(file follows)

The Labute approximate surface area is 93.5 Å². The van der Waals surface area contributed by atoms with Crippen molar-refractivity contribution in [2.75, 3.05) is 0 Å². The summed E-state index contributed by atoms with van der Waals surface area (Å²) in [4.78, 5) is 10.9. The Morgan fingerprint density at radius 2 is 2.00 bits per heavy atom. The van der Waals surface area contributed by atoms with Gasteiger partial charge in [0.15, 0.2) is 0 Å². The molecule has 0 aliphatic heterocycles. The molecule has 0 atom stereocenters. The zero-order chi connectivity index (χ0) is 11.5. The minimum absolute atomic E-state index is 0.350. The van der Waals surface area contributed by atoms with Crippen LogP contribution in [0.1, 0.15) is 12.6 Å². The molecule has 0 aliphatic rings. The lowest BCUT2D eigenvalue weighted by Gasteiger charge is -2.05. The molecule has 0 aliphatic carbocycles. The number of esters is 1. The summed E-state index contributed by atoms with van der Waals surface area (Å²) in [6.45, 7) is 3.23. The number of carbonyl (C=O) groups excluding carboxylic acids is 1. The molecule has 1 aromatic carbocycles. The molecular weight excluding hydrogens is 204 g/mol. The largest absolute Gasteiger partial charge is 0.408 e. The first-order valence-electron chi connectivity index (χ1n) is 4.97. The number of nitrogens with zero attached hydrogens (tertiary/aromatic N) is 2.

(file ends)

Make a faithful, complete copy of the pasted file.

The Labute approximate surface area is 93.5 Å². The van der Waals surface area contributed by atoms with Crippen molar-refractivity contribution in [2.75, 3.05) is 0 Å². The summed E-state index contributed by atoms with van der Waals surface area (Å²) in [4.78, 5) is 10.9. The Morgan fingerprint density at radius 2 is 2.00 bits per heavy atom. The van der Waals surface area contributed by atoms with Gasteiger partial charge in [0.15, 0.2) is 0 Å². The molecule has 0 aliphatic heterocycles. The molecule has 0 atom stereocenters. The zero-order chi connectivity index (χ0) is 11.5. The minimum absolute atomic E-state index is 0.350. The van der Waals surface area contributed by atoms with Crippen LogP contribution in [0.1, 0.15) is 12.6 Å². The molecule has 0 aliphatic rings. The lowest BCUT2D eigenvalue weighted by Gasteiger charge is -2.05. The molecule has 0 aliphatic carbocycles. The number of esters is 1. The summed E-state index contributed by atoms with van der Waals surface area (Å²) in [6.45, 7) is 3.23. The number of carbonyl (C=O) groups excluding carboxylic acids is 1. The molecule has 1 aromatic carbocycles. The molecular weight excluding hydrogens is 204 g/mol. The largest absolute Gasteiger partial charge is 0.408 e. The first-order valence-electron chi connectivity index (χ1n) is 4.97. The number of nitrogens with zero attached hydrogens (tertiary/aromatic N) is 2.